A result of this was that the pigpen did not have to be cleaned with water every day. In fact, it did not get washed for the entire growing period of four months while the manure and urine of the pigs got buried in the CRH.

The usual foul smell was practically eliminated. When the pigs attained market size and sold, the litter was collected and used as organic fertilizer for vegetables, rice and other crops, Laurinaria said.

“We also found CRH very useful in rice farming,” the vice governor said, explaining that 20 bags combined with organic fertilizer or compost may be applied to one hectare. It could be plowed in during land preparation to make it more porous for better plant growth, as it enabled the soil to retain the moisture much longer.

“Thus, during a prolonged dry spell, the rice plants will be able to survive the rainless period longer,” he said.

Sumaoang said that in this case, rice grown in fields enriched with CRH also produces more profuse tillers. This will mean higher yield because there are more stems that will bear fruit.

CRH is also useful in seed beds for producing rice seedlings. Seedlings grown in beds of CRH are much easier to pull out come transplanting time. The roots don’t get damaged, hence the seedlings get established in the field more readily, Sumaoang said. CRH can also be very useful in growing high-value vegetables, including those grown in containers. Combined with compost or topsoil, the resulting growing medium is ideal for producing healthy crops. Radish grown in containers by his company produced sizable roots, he said.

The ornamental horticulture industry could also benefit from the use of CRH. Being sterile, the use of CRH will minimize fungal infection in various ornamental plants. It could be combined with compost for germinating expensive seeds. It will also make an ideal material for producing potted ornamentals.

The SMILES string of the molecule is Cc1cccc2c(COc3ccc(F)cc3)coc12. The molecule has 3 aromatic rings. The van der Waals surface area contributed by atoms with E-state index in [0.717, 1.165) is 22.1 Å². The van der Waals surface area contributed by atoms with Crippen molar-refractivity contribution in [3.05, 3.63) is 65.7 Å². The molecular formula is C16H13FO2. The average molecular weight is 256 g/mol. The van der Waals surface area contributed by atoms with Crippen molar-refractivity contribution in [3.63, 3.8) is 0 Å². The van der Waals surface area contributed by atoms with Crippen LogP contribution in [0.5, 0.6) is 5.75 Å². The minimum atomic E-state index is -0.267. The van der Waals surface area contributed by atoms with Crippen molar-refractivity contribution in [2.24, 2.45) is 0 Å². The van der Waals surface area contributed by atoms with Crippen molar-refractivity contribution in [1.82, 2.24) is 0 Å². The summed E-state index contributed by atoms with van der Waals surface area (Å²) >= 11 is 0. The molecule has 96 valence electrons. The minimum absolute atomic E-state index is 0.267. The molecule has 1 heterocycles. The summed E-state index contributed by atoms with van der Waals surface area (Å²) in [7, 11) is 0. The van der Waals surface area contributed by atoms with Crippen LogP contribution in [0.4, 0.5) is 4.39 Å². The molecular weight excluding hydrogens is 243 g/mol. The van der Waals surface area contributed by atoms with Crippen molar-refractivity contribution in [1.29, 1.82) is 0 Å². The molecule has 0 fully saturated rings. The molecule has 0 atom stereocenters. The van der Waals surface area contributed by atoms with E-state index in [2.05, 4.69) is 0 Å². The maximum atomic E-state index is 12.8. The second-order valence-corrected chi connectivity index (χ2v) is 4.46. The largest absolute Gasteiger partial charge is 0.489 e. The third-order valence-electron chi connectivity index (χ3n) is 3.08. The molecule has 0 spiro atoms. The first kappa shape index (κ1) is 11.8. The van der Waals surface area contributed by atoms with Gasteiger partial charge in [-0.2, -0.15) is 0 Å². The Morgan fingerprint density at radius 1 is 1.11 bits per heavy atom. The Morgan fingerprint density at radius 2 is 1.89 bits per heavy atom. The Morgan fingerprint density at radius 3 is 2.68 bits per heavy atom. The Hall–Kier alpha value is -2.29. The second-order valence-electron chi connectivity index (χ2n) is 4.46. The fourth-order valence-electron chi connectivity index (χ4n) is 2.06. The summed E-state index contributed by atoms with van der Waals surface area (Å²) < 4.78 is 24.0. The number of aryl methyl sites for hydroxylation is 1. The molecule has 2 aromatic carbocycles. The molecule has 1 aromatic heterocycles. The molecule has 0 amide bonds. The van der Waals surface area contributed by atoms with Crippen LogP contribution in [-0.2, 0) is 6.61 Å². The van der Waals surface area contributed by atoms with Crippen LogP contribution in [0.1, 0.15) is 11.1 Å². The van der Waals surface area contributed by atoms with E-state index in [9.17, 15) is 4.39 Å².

Sumaoang, who is aggressively promoting CRH, explained that farmers themselves can easily produce the material for their own use or for sale.

“They can fabricate the equipment themselves since these consist only of a halved steel drum with holes on the side, and a four-foot steel pipe that will serve as chimney. The half-drum is turned upside down and the chimney is attached in the middle of the upper end. A few layers of hollow blocks could be installed several feet around the half-drum that will contain the raw rice hull to be made into CRH,” he said.

With a few pieces of dry wood, fire is started inside the drum, and when stabilized so that the pieces of wood are burning, raw rice hull is placed inside the drum and then a big pile is placed all around and way above the drum.

Note: Original news article can be found  here.

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2 Responses to Scientist finds new uses for once-useless rice hull

  1. Engr Mike Macapugay says:

    We are new to the poultry industry as we are only preparing for our fourth crop as free range chicken farmers for san mig. Our vets are hesitant to allow us to use chr for litter material. We have no recovery from chicken dung as the market for dung with unburnt rice hull or ipa is wanting if not absent and we end up dumping it as waste. This is good news if this is now being endorsed by the industry. Can you please connect me to the resource person in magnolia so that I may refer the person to our company vet to expedite the use of chr? How is Biosec applied and where and how much is the cost of the microb?
    many thanks
    mike macapugay

    • sorsogoncity says:

      Hi Mike,

      I am sorry, but the article that you read is a re-published article from Business Mirror. I suggest that you get in touch with the writer of the article directly. Or you can visit the article about Magnolia Contract Growers. It includes the contact information.

      I hope that helps.

      Good luck to your endeavor!

      Sorsogon City